Happy New Year to all of you!!
Now, rewind to December 24th, 2013 – Christmas Eve dinner, the so called “La cena della vigilia”.
I am still thinking about what I ate for dinner on that day. Why? Because on Xmas Eve Italians eat seafood ( and I go nuts for “i frutti di mare”). Not only they prepare delicious dishes, but they alternate their Holidays menus. Think about it: we are all stuffed and tired of eating meat based delicacies throughout our celebrations. Italians play it smart, they indulge on spaghetti alle vongole, or a great boiled sea bass, together with other frutti di mare scrumptious treats. However, on Christmas day – like most of us – they eat meat.
It took me years to make a decent Cacio e Pepe, one of Rome’s traditional pasta dishes (the others are Carbonara, Matriciana, and Gricia).
Since Cacio e Pepe has only three main ingredients -Pecorino Romano cheese, black pepper and pasta-, it might seem an easy recipe to make – but it isn’t.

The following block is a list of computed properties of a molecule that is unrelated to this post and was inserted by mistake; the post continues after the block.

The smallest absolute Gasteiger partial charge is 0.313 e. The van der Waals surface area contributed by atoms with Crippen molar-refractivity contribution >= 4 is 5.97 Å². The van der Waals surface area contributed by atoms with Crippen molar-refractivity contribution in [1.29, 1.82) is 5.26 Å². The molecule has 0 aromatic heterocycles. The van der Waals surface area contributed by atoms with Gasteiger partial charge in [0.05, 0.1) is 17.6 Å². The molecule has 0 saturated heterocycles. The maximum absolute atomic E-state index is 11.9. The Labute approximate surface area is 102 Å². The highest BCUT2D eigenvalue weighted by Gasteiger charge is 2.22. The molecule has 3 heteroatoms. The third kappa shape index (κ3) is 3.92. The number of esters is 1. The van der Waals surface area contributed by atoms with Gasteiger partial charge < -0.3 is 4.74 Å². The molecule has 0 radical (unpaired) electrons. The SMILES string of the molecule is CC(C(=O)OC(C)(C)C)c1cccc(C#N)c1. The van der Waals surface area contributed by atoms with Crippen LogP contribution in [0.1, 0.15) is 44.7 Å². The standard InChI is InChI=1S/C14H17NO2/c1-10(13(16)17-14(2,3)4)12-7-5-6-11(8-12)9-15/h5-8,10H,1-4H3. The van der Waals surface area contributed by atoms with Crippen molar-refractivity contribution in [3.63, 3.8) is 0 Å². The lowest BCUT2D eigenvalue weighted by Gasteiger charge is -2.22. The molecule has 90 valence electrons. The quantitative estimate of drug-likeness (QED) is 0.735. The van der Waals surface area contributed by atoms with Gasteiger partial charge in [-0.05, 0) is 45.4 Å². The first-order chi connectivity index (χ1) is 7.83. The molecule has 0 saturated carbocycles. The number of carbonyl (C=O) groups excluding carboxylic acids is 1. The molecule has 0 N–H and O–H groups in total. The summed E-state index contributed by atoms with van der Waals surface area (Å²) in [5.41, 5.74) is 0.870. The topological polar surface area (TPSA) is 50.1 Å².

Today I went to the market near home to buy seafood for an appetizer I had to bring for tonight’s Christmas Eve dinner (Vigilia di Natale). According to Italian tradition, you eat seafood on Christmas Eve and meat on Christmas day. Since there is a lot of demand for fish on the 24th of December, you need to order seafood in advance. So I went to the market’s fishmonger and to my surprise they couldn’t find my order so they had to redo it (cleaning and preparing seafood included!!). That meant I had to wait for more than half an hour with little Ambrosina, who was hungry and crying!! To me this was the icing on the cake, or in Italian Christmas tone – as the picture portrays it – confectioners’ sugar on Pandoro (that is my daughter’s Xmas cap!).